Last-mile logistics, in particular, has been brought into focus as a key area for businesses to address – not only to reduce emissions, but to also mitigate rising congestion charges within inner cities. Increasingly, retailers are turning to electric and hydrogen-fuelled vehicles as the solution. However, retailers need to align their warehouse and distribution centre infrastructure to facilitate sustainable vehicles, both in terms of location and specification. Converting an entire vehicle fleet to electric vehicles means the associated infrastructure – charging and refuelling points for example – needs to be adapted to support this new technology.

In retail, the circular economy is helping to reduce environmental and financial costs throughout the supply chain. By closing the supply chain loop and ensuring waste products are recycled or repurposed, retailers can achieve financial advantages by reducing their resource consumption, generating revenue from their ‘waste’, or by avoiding any financial and environmental costs of the removal process. The challenge for retailers is to assess how best they might incorporate a closed loop supply chain strategy and put waste to practical uses in the future.

Third-party logistics operators and retailers often work in partnership to close the supply chain loop, by removing and recycling waste packaging as part of the delivery process and repurposing elsewhere in the supply chain. For example, by using food waste to generate power.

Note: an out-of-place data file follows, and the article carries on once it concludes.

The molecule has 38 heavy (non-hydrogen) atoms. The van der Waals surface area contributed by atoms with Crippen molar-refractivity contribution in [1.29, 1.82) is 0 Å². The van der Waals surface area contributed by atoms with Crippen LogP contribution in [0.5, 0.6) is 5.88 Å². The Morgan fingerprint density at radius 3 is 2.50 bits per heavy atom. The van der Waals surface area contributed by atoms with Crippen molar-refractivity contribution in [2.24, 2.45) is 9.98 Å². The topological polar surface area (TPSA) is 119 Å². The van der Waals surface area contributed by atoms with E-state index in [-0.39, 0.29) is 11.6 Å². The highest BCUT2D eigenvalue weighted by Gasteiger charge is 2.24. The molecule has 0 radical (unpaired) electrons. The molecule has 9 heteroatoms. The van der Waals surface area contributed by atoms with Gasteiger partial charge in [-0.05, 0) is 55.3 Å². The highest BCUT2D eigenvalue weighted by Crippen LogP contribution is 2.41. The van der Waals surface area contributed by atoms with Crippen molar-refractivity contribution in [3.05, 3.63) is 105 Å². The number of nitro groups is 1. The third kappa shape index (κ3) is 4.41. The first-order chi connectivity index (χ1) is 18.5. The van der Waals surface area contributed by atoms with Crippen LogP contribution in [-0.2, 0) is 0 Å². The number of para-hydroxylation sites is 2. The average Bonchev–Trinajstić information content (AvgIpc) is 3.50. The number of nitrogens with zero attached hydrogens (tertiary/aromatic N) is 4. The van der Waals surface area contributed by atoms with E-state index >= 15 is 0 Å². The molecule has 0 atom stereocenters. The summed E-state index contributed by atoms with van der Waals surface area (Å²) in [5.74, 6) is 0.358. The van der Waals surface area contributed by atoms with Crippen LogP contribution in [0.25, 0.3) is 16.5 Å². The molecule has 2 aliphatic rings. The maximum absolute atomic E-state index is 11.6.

With growing pressures from consumers, retailers are also recognising the social impact that conventional supply chain operations can have. The growth in consumer focus on ethical consumption and transparency is driving retailers to pay closer attention to sustainably-sourced materials and labour – ensuring their business is more human-centric. For example, The Fairtrade Foundation campaigns to improve working and environmental standards for those at the start of the supply chain, with some of the world’s biggest brands already having committed to only using sustainably sourced materials.

Further along the supply chain, human-centric workplace design is also more important than ever in manufacturing and distribution. The WELL v2 Buildings Standards, for example, promote implementing initiatives such as encouraging community access, healthy food environments and indoor air quality improvements. Safeguarding employee health and wellbeing throughout the supply chain has proven benefits, including boosting employee productivity, attracting and retaining high-level talent and driving efficiency – all having the potential to generate significant economic value and tackle the escalating challenge of labour availability.

Whilst it will undoubtedly take time for businesses and consumers to change their behaviours, sustainability will remain a priority for retail and wider UK business alike. However, the benefits are significant for retailers who look to close the supply chain loop and adopt the circular economy, develop the right physical infrastructure to support green energy-use, and consider the wellness of its employees. As the UK embarks on becoming carbon neutral by 2050, retailers are now tasked with identifying the solutions that best fit their existing supply chain operations and re-evaluating their sustainability strategies.